Monday’s Legislative Assembly session started with a simple request to clarify a legal definition and ended with lawmakers questioning who has fundamental control of Cayman Islands government policy under the new Constitution.
Attorney General Sam Bulgin said he intended to have a clarification on the point Thursday when the assembly meeting resumes.
Independent MLA Ezzard Miller began the debate by asking a question about the use of the word ‘governor’ in the tax concessions bill. Mr. Miller said the definition in the bill referred to ‘governor in council’; the council referring to the Executive Council – a forerunner to the Cabinet. The Executive Council no longer exists.
Mr. Miller said he was concerned that, under the country’s 2009 Constitution, ‘governor’ might be construed to mean the UK-appointed governor acting in his sole discretion.
“The original legislation for this tax concession certainly envisages Cabinet…giving [the concession] and not the governor in his reserved powers,” Mr. Miller said.
Premier McKeeva Bush said it was his understanding that council and Cabinet were interchangeable under the law, and that he was happy to switch the word in the bill.
That’s where it got complicated.
“This is not just a matter of semantics,” opposition MLA Alden McLaughlin said. “This issue, it is a fundamental issue…and one with which we did much battle with the United Kingdom because it required a ceding of authority from the governor to the elected government.”
“To continue with the colonial vestige of governor-in-Cabinet is to move the country back to where we were before.”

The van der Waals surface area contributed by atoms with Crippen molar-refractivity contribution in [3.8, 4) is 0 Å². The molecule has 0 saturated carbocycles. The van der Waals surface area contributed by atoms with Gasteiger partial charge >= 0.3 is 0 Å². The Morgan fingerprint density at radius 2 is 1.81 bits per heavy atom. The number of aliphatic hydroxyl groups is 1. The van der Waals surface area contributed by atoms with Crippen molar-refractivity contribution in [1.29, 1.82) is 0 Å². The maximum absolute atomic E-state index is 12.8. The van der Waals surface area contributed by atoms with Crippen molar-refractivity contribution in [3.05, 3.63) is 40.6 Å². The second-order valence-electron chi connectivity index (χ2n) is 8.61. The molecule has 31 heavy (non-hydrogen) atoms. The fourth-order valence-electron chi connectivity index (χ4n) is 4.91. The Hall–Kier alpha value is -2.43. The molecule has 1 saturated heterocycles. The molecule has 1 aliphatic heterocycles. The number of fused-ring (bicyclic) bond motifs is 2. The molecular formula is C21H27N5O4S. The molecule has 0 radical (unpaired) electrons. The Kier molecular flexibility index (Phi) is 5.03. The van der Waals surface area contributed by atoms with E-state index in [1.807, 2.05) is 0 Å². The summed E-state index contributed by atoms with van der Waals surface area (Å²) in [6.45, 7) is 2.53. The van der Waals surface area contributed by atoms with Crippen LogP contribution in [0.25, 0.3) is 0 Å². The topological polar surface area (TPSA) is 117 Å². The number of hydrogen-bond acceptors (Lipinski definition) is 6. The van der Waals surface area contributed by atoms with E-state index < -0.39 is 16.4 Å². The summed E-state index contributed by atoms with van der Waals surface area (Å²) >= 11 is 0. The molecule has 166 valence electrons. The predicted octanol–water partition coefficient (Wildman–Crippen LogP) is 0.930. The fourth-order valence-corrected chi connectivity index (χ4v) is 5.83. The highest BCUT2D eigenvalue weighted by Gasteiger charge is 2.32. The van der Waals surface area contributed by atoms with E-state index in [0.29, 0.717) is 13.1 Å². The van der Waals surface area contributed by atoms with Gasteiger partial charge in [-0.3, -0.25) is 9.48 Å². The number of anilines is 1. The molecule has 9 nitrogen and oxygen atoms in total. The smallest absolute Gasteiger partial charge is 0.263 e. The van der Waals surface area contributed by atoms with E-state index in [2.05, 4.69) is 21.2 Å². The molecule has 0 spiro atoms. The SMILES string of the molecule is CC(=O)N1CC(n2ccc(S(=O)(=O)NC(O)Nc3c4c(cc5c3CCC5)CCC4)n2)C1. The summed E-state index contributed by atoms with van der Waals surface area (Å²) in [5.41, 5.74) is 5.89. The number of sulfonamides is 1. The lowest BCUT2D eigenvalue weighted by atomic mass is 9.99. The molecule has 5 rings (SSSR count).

Mr. McLaughlin said the previous 1972 Constitution gave the Cayman Islands Governor the sole discretion to make policy and essentially treated elected Cabinet members as advisors. Currently there are five elected members in Cabinet, but the new constitution envisages seven members when new electoral districts are added.
Section 44 (3) of the new constitution states: “Cabinet shall have responsibility for the formulation of policy”.
“The concept of governor-in-Cabinet or governor-in-council no longer exists in our constitutional law,” Mr. McLaughlin said. “We need to ensure the necessary changes are made.”
Mr. Bulgin did not agree with the opposition member’s take on what the 2009 Constitution requires.
“What was probably intended or hoped is not what is reflected in the constitution itself,” Mr. Bulgin said. “The Cabinet itself cannot formulate policy unless the governor approves it.” The attorney general said whether the phrase governor-in-council or governor-in-Cabinet is used doesn’t make much difference from a legal standpoint, but said he would research the point further.
From practical experience, Premier Bush said what occurs now is that the governor chairs Cabinet and when he is not there the deputy governor sits in the chairman’s position.
Mr. McLaughlin said that was not correct under the 2009 Constitution. “The governor cannot delegate responsibility of chairmanship to the deputy governor,” he said. “It is the premier, in the absence of the governor who chairs Cabinet.”
Mr. Bush said he rather liked the opposition member’s interpretation of the constitution.
“A lot of things would have been moving ahead much faster if I never had to do all of this,” the premier said.
The debate held up passage of the Tax Concessions (Amendment) Bill, 2010. The house is expected to complete passage of the measure Thursday in any case.